A $15 million grant program could kickstart a new approach to behavioral healthcare delivery in U.S. nursing homes, the Department of Health and Human Services announced Monday.

Over three years, one grant recipient would be expected to build a national Center of Excellence that will increase facilities’ capacity to provide high-quality mental health and substance abuse care. The center is expected to provide direct consultation to staff to increase understanding of and reduce stigmatization of behavioral healthcare for residents. It also will ensure access to training and technical assistance focused on mental health disorder identification, treatment and recovery support services.

 The Centers for Medicare & Medicaid Services will use Civil Money Penalty funds imposed against nursing homes to fund the new center. Applications are due in June, and HHS expects to select a grant recipient by the end of this fiscal year.

“Physical health and mental health are equally important and should be treated as such, including in our nation’s nursing homes and other long-term care facilities,” HHS Secretary Xavier Becerra said in a statement announcing the grant’s application period. “The program’s goal reflects two commitments of the Biden-Harris Administration — to transform our mental health and crisis care systems so this type of care is provided holistically and equitably, and to improve the quality of our nursing homes and other long-term care facilities so the people living there get the care they deserve.”

Federal officials said the program, a joint effort of the Centers for Medicare & Medicaid Services and the Substance Abuse and Mental Health Services Administration, would expand on the administration’s efforts to reform nursing home care.

Eleanor Feldman Barbera, Ph.D., a licensed psychologist and long-term care industry expert, called Monday’s announcement a “good step in the right direction.”

“Geropsychologists have a great deal to offer the industry and I’d like to see their involvement in the development of these efforts,” said Barbera, who recently used a recent McKnight’s column to outline her desire for change in the way nursing home psychology services are utilized and reimbursed. “I’m hoping for a shift from fee-for-service payments for individual residents to a payment model that promotes well-being through groups for residents and families, ongoing training and support for staff, and attends to team functioning.”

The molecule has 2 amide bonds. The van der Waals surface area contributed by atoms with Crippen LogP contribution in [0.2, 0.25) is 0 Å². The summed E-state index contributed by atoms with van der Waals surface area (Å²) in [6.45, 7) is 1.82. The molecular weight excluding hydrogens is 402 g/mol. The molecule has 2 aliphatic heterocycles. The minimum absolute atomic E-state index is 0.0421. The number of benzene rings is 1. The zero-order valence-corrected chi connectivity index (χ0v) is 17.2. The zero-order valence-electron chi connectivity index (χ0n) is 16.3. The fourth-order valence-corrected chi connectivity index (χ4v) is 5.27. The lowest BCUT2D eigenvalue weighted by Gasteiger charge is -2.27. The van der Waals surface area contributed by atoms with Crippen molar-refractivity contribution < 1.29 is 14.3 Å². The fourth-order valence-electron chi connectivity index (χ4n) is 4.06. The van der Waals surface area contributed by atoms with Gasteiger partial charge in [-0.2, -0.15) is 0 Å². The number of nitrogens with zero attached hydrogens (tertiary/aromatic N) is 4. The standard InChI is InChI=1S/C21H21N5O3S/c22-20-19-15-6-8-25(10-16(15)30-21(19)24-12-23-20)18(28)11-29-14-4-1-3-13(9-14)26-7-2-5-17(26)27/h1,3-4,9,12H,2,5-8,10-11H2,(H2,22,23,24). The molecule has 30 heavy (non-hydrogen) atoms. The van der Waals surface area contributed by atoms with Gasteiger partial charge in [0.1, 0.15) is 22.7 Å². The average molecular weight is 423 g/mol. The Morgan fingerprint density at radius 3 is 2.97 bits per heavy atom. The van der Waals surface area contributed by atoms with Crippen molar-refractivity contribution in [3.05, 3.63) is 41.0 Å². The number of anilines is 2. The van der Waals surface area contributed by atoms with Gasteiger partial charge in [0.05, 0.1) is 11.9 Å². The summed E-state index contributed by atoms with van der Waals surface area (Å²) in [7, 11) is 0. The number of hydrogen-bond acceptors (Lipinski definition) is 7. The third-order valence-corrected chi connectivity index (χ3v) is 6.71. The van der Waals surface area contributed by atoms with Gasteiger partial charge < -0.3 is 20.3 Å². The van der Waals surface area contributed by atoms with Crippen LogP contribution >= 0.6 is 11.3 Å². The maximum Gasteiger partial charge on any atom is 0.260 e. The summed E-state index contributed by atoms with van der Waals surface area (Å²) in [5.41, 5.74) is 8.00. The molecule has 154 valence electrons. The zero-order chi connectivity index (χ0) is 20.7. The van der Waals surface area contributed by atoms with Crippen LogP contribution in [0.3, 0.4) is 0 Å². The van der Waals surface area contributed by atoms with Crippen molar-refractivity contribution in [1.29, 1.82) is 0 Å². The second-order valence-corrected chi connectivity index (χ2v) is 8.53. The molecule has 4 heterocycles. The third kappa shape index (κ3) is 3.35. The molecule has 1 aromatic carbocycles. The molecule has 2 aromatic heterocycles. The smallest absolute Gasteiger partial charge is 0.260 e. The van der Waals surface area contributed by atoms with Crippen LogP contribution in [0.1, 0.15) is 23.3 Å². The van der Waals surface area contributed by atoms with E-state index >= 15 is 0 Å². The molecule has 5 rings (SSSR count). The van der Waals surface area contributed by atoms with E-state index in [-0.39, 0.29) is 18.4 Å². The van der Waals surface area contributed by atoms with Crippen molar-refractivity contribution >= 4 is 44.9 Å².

Better training in the offing?

 Many providers have acknowledged seniors’ growing behavioral healthcare needs both prior to and during the pandemic. While some are turning to telehealth as a first step, experts have called for more robust solutions that are built into routine care and more often delivered in person.

Deborah Davis, Ph.D., is a former 20-year nursing home administrator now serving as a California-based consultant to nursing homes and assisted living facilities. She said some nursing homes have served as holding facilities for residents with skilled needs and mental health disorders, even when their staff members are not prepared to care for such residents.

She hopes a new national approach will help destigmatize diagnoses and provide more multidisciplinary training opportunities, access to psychologists and psychiatrists, and better financing for behavioral health care in the SNF setting. She noted that in California, a differential for special treatment programs provides just $5.72 per patient per day — a rate that’s been stagnant since 1972.

In some states, regulations are already pushing the pursuit of improved behavioral programs. But with behavioral health disorders increasing across demographics and across the country, Davis sees investing in quality mental health and substance abuse care as a way for nursing homes to achieve long-term viability.

“I see some of the more aware nursing home chains that see the trends, they see that they need to get in front of providing mental health services,” she told McKnight’s on Monday. “Folks that are more open to trying new things and new ways of doing them will be more successful.”

CMS Administrator Chiquita Brooks-LaSure added that a nationwide approach also should provide better access to prevention and treatment for substance use issues, crisis intervention and pain care.

“Making behavioral healthcare a priority in nursing homes and other long-term care facilities supports a person’s whole emotional and mental well-being, promotes person-centered behavioral health care, and advances our CMS behavioral health strategy,” she said in the HHS press release.